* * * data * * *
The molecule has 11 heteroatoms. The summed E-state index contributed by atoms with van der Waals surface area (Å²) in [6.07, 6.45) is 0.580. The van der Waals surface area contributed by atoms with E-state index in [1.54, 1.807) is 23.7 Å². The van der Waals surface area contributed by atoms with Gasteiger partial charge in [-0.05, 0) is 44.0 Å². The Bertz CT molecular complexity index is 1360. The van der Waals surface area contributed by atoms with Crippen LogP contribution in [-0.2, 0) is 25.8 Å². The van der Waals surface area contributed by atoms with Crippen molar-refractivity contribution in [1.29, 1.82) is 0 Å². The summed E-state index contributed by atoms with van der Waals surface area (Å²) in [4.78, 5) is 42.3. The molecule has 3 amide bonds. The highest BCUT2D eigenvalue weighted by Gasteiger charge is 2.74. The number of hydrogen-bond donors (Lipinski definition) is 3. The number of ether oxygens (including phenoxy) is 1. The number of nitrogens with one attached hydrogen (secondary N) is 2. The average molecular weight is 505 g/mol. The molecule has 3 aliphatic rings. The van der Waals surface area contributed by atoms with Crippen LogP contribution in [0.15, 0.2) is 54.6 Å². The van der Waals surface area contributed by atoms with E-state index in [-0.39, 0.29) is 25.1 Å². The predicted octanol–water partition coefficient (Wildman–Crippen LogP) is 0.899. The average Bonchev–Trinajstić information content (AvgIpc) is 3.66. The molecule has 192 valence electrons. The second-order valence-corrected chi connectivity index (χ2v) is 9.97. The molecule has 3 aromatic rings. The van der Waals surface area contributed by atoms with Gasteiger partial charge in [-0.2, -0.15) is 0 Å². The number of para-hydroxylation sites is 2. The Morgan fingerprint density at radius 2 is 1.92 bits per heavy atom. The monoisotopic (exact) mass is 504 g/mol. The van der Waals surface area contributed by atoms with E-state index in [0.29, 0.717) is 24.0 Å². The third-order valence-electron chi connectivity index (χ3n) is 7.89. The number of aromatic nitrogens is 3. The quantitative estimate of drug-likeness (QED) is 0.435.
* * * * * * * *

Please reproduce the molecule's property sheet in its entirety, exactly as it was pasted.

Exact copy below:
The molecule has 11 heteroatoms. The summed E-state index contributed by atoms with van der Waals surface area (Å²) in [6.07, 6.45) is 0.580. The van der Waals surface area contributed by atoms with E-state index in [1.54, 1.807) is 23.7 Å². The van der Waals surface area contributed by atoms with Gasteiger partial charge in [-0.05, 0) is 44.0 Å². The Bertz CT molecular complexity index is 1360. The van der Waals surface area contributed by atoms with Crippen LogP contribution in [-0.2, 0) is 25.8 Å². The van der Waals surface area contributed by atoms with Crippen molar-refractivity contribution in [1.29, 1.82) is 0 Å². The summed E-state index contributed by atoms with van der Waals surface area (Å²) in [4.78, 5) is 42.3. The molecule has 3 amide bonds. The highest BCUT2D eigenvalue weighted by Gasteiger charge is 2.74. The number of hydrogen-bond donors (Lipinski definition) is 3. The number of ether oxygens (including phenoxy) is 1. The number of nitrogens with one attached hydrogen (secondary N) is 2. The average molecular weight is 505 g/mol. The molecule has 3 aliphatic rings. The van der Waals surface area contributed by atoms with Crippen LogP contribution in [0.15, 0.2) is 54.6 Å². The van der Waals surface area contributed by atoms with E-state index in [-0.39, 0.29) is 25.1 Å². The predicted octanol–water partition coefficient (Wildman–Crippen LogP) is 0.899. The average Bonchev–Trinajstić information content (AvgIpc) is 3.66. The molecule has 192 valence electrons. The second-order valence-corrected chi connectivity index (χ2v) is 9.97. The molecule has 3 aromatic rings. The van der Waals surface area contributed by atoms with Gasteiger partial charge in [-0.2, -0.15) is 0 Å². The number of para-hydroxylation sites is 2. The Morgan fingerprint density at radius 2 is 1.92 bits per heavy atom. The monoisotopic (exact) mass is 504 g/mol. The van der Waals surface area contributed by atoms with E-state index in [0.29, 0.717) is 24.0 Å². The third-order valence-electron chi connectivity index (χ3n) is 7.89. The number of aromatic nitrogens is 3. The quantitative estimate of drug-likeness (QED) is 0.435.